Perhaps you can feel my visceral disdain for Jack Welch coming through this piece. Or my thinly veiled rage that the 200-mile stretch of the Hudson from Fort Edward to the Battery in New York City is a goddamn Superfund site.
And that’s good. Because despite all I’ve written above, I’m against this new investing fad called ESG investing.
What is ESG Investing?
ESG investing stands for Environmental, Social, and Governance investing. It’s the new rage among those in the investment industry having a hard time generating alpha.
From the CFA Institute:
ESG stands for Environmental, Social, and Governance. Investors are increasingly applying these non-financial factors as part of their analysis process to identify material risks and growth opportunities. ESG metrics are not commonly part of mandatory financial reporting, though companies are increasingly making disclosures in their annual report or in a standalone sustainability report. Numerous institutions, such as the Sustainability Accounting Standards Board (SASB), the Global Reporting Initiative (GRI), and the Task Force on Climate-related Financial Disclosures (TCFD) are working to form standards and define materiality to facilitate incorporation of these factors into the investment process.
Now before you take any of this personally, let me say this: If you’ve lost a loved one to lung cancer because they smoked 12 packs a day for 50 years, I completely understand why you’d hate Big Tobacco and would never invest in one of those companies.
If your uncle was a drunken mess and you hate alcohol companies, I get it. If you’re obese and wouldn’t invest in MCD despite eating it three times a week… ok.
In his book Socialism, Ludwig von Mises, the great Austrian economist, wrote:
If a man drinks wine and not water I cannot say he is acting irrationally. At most I can say that in his place I would not do so. But his pursuit of happiness is his own business, not mine.
Socially responsible investing, impact investing, and conscious capitalism are variants of ESG. But they’re not as rigorously defined. And I like that. You make your choices. I make mine.
The main concern I have about ESG is mission creep.
Who decides what’s ESG and what’s not?
Luckily, we don’t have an “ESG Council” or some such nonsense yet. But there are some guidelines. I’ll use the CFA Institute’s to illustrate:
Most of these are pretty common sense. But what if there’s a disagreement between money managers over which companies should be included in an index and which shouldn’t?
There’s a lot of capital at stake when it comes to those disagreements.
Of course, it leads to the age-old question: Quis custodiet ipsos custodes? (Who watches the watchmen?)
“But Sean, you’re conflating personal choice with industrial dumping!”
Not really. That dumping was a criminal activity that still hasn’t been prosecuted. The State failed, as usual. They watched it happen for 20 years, for crying out loud.
“Right! Now private investors can do the regulating.”
Fund managers gather assets from private investors and wield a power far greater than the sum of those private investors. That’s what I’m not happy about.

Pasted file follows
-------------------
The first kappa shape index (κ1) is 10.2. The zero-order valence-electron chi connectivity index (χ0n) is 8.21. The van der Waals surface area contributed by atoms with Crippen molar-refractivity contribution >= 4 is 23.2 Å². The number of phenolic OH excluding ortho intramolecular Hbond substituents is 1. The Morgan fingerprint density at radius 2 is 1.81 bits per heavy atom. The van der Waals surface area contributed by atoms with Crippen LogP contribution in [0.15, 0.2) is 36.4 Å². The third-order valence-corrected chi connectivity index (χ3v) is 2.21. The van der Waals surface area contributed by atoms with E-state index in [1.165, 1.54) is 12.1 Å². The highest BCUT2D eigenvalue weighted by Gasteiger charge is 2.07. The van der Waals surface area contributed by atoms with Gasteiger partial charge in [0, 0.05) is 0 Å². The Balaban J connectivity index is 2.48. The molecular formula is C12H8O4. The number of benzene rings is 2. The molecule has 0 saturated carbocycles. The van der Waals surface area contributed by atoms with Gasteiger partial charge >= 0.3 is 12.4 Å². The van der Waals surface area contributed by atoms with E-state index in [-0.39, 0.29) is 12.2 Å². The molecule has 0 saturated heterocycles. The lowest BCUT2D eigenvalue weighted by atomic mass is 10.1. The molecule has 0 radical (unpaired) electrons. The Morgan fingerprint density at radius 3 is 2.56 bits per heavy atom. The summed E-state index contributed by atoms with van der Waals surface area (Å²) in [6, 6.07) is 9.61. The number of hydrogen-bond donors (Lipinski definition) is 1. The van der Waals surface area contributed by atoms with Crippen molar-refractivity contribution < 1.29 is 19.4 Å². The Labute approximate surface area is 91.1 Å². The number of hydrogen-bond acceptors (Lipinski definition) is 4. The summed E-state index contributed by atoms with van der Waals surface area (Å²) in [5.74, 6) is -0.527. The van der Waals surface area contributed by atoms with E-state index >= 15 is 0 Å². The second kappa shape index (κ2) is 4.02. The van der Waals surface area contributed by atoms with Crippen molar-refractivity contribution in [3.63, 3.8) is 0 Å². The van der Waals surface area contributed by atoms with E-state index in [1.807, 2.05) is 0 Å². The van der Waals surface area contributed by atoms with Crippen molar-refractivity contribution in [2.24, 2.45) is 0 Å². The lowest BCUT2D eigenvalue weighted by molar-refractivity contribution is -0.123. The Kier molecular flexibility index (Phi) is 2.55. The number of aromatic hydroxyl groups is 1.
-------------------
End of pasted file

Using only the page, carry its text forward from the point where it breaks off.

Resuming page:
This UK Fund Manager Gets ESG Right
You may not have heard of Terry Smith, but he’s an excellent fund manager from the UK.
When asked about ESG, he replied:
There are several problems with factoring ESG into stock selection. One is that so many ESG approaches look at many of the most obvious factors, such as carbon footprint, hazardous waste, use of water, use of plastic, sources of energy, etc, but fail to take into account the fundamental and financial viability of the business. We think you should also look at things such as innovation, product development, revenue growth, and return on capital. There is not much point in having a business that scores highly on conventional ESG factors, but that fails financially or in terms of its products or service.
Another problem I would suggest is a mindless box-ticking approach. The mantra of ‘comply or explain’ too often gets transmuted into ‘just comply’. Take Philip Morris (US: PM), for example. We think it is making a major contribution to the welfare of smokers with its Reduced Risk Product, but we daren’t include it in our sustainable fund as it will just be met by people hissing ‘It’s a tobacco company’. Yes, it is, but maybe it’s also part of the solution to conventional smoking. It would be more productive to have a real debate.
There it is in a nutshell. If you’re wondering how good Smith is, here’s his track record. (The dates are the British way around so that last 04/11/2020 is November 4, 2020, and not April 11, 2020.)
To sum it up, I’m not a fan of ESG. It’s just another label to slap on an investment product to impress people who probably don’t even invest.
But that doesn’t mean companies should act unethically, illegally, or even immorally. It’s bastards like Jack Welch that ruin places literally or, even, figuratively. Feel free to withhold your capital from them.
I leave you with this joke about young lovers, perhaps due to Jack’s dumping:
“I want you to kiss me in a smelly place.”
“How about Joisey?”
All the best,